Inherits=”BuilderExamples.Email” %>
<!DOCTYPE HTML PUBLIC “-//W3C//DTD HTML 4.0 Transitional//EN”
<title> – Sending email via
<meta name=”GENERATOR” Content=”Microsoft Visual Studio .NET
<meta name=”CODE_LANGUAGE” Content=”C#”>
<meta name=vs_defaultClientScript
<meta name=vs_targetSchema
<body MS_POSITIONING=”GridLayout”>
<form id=”frmSendEmail” method=”post” runat=”server”>
<asp:Label id=lblTo style=”Z-INDEX: 101; LEFT: 32px; POSITION:
absolute; TOP:
72px” runat=”server” Width=”144px”
<asp:TextBox id=txtTo style=”Z-INDEX: 102; LEFT: 176px;
POSITION: absolute;
TOP: 72px” runat=”server”
<asp:Label id=lblSubject style=”Z-INDEX: 103; LEFT: 32px;
POSITION: absolute;
TOP: 96px” runat=”server” Width=”136px”
<asp:TextBox id=txtSubject style=”Z-INDEX: 104; LEFT: 176px;
absolute; TOP: 96px” runat=”server”
<asp:Label id=lblBody style=”Z-INDEX: 105; LEFT: 32px;
POSITION: absolute; TOP:
120px” runat=”server” Width=”144px”
<asp:TextBox id=txtBody style=”Z-INDEX: 106; LEFT: 176px;
POSITION: absolute;
TOP: 120px” runat=”server” Width=”368px”
<asp:Button id=btnSend style=”Z-INDEX: 107; LEFT: 184px;
POSITION: absolute;
TOP: 248px” runat=”server” Width=”136px” Text=”Send” Font-
<asp:Button id=btnClear style=”Z-INDEX: 108; LEFT: 344px;
POSITION: absolute;
TOP: 248px” runat=”server” Width=”136px” Text=”Clear” Font-

The ASP.NET HTML establishes the interface with
the following codebehind processing the user’s request (clicking a

using System;
using System.Collections;
using System.ComponentModel;
using System.Data;
using System.Drawing;
using System.Web;
using System.Web.SessionState;
using System.Web.UI;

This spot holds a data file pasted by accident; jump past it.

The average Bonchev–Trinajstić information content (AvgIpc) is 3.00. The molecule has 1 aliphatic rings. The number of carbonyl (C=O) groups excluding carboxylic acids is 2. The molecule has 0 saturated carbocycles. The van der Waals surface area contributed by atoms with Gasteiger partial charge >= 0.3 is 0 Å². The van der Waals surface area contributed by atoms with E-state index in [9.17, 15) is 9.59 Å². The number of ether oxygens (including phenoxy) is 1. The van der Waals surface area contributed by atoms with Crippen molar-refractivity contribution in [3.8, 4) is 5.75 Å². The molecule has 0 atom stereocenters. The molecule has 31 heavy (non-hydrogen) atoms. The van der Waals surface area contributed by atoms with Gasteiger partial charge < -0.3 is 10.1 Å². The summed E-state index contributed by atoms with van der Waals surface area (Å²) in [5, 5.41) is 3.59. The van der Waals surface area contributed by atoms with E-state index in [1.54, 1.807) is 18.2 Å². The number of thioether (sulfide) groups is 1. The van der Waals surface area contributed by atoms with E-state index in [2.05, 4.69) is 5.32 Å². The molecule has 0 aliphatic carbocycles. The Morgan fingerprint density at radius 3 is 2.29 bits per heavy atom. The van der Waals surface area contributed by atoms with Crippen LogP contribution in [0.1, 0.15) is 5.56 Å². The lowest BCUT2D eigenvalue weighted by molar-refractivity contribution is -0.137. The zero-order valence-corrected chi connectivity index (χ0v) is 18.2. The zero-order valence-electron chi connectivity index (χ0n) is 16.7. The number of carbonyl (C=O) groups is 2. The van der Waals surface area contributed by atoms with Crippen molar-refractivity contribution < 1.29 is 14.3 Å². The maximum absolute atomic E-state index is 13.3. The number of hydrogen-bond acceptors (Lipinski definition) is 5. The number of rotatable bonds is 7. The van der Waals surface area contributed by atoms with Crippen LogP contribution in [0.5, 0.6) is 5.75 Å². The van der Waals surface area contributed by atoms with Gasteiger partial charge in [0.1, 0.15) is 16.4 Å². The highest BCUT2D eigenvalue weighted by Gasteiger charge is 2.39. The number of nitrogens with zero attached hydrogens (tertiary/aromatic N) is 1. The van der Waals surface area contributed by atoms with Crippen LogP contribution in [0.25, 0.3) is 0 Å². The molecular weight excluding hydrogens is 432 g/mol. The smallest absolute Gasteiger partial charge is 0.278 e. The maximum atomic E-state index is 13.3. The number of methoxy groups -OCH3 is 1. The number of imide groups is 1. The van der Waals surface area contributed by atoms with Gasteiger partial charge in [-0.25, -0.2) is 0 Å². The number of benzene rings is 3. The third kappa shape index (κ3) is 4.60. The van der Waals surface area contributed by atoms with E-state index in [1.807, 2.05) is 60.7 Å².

using System.Web.UI.WebControls;
using System.Web.UI.HtmlControls;
using System.Web.Mail;
namespace BuilderExamples  {
public class Email : System.Web.UI.Page  {
protected Label lblTo;
protected TextBox txtTo;
protected Label lblSubject;
protected TextBox txtSubject;
protected Label lblBody;
protected TextBox txtBody;
protected Button btnSend;
protected Button btnClear;
private void Page_Load(object sender, EventArgs e) { }
#region Web Form Designer generated code
override protected void OnInit(EventArgs e)  {
private void InitializeComponent()  {
this.btnSend.Click += new
this.btnClear.Click += new
this.Load += new System.EventHandler(this.Page_Load);
private void btnSend_Click(object sender, System.EventArgs
e)  {
MailMessage msg = new MailMessage();
msg.To = this.txtTo.Text;
msg.Subject = this.txtSubject.Text;
msg.Body = this.txtBody.Text;
msg.From = “”;
SmtpMail.SmtpServer = “localhost”;
private void btnClear_Click(object sender, System.EventArgs e)
this.txtSubject.Text = “”;
this.txtBody.Text = “”;
this.txtTo.Text = “”;
} } }

Notice the System.Web.Mail namespace is made
available to the code via a using statement. You could extend this
code to perform data validation on the fields or allowing the user
to specify other mail fields like the Cc fields.

Another approach

While using the .NET Framework to compose and
send e-mails is very powerful, you can easily provide e-mail
functionality with the HTML mailto URL as well. It works the same
way as a normal link, by creating a new mail message via the user’s
default mail program instead of going to a Web site. For example,
the following mailto link would send a message to

<a>Send an

Note: This method depends upon the user having
an e-mail application set up.